Today, 3.14, is International Talk Like a Physicist Day. I talk like a physicist every day, because I’m a physicist. But if you’re not a physicist and you’d like to join in, then there are plenty of tips to be found at talklikeaphysicist.com.
Order of Magnitude: Use terms like “orders of magnitude” to describe significant differences of scale.
Negligible: When something is small, say it is “negligible” non-zero, but negligible.
Infinitesimal: If it is really really small, say it is infinitesimal.
Non-trivial: For a physicist, nothing is ever hard or difficult – it is always “non-trivial”.
First-order approximation : “That is only a first-order approximation to a good cup of coffee”, “The living room is clean. Well … at least to a first order approximation.”
Empirical Data: Any actual personal experience becomes “empirical data.” i.e. a burn on your hand is empirical data that the oven is hot.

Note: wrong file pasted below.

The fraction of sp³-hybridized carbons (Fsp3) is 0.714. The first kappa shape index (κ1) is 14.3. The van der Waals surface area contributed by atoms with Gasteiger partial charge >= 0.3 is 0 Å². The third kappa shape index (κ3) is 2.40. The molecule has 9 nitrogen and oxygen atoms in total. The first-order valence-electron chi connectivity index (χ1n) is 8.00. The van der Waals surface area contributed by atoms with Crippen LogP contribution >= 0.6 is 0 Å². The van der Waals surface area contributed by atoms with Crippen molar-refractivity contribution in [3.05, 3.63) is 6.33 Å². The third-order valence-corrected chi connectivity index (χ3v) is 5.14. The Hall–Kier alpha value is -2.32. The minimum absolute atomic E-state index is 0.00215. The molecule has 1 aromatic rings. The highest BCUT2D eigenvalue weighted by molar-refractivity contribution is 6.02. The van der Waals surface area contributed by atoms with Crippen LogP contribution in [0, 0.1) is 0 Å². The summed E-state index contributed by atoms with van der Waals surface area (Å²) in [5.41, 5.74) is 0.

Ground State: You’re not being lazy, you are in your ground state.
Extrapolation: A semi-educated guess is an extrapolation.
Ideal Case: You aren’t ignoring details, you are taking the ideal case.
Vanishingly small: A tiny amount is “vanishingly small” or “negligible.” Really small is “infinitesimal”.
Photons: It’s not light, they are photons. Turning on the lamp becomes “emitting photons”.
Exercise to Reader: The rest is history becomes “the rest is left as an exercise to the reader…”.
Not even wrong: Someone is making an argument using assumptions that are known to be wrong, or are making an argument that can’t be falsified.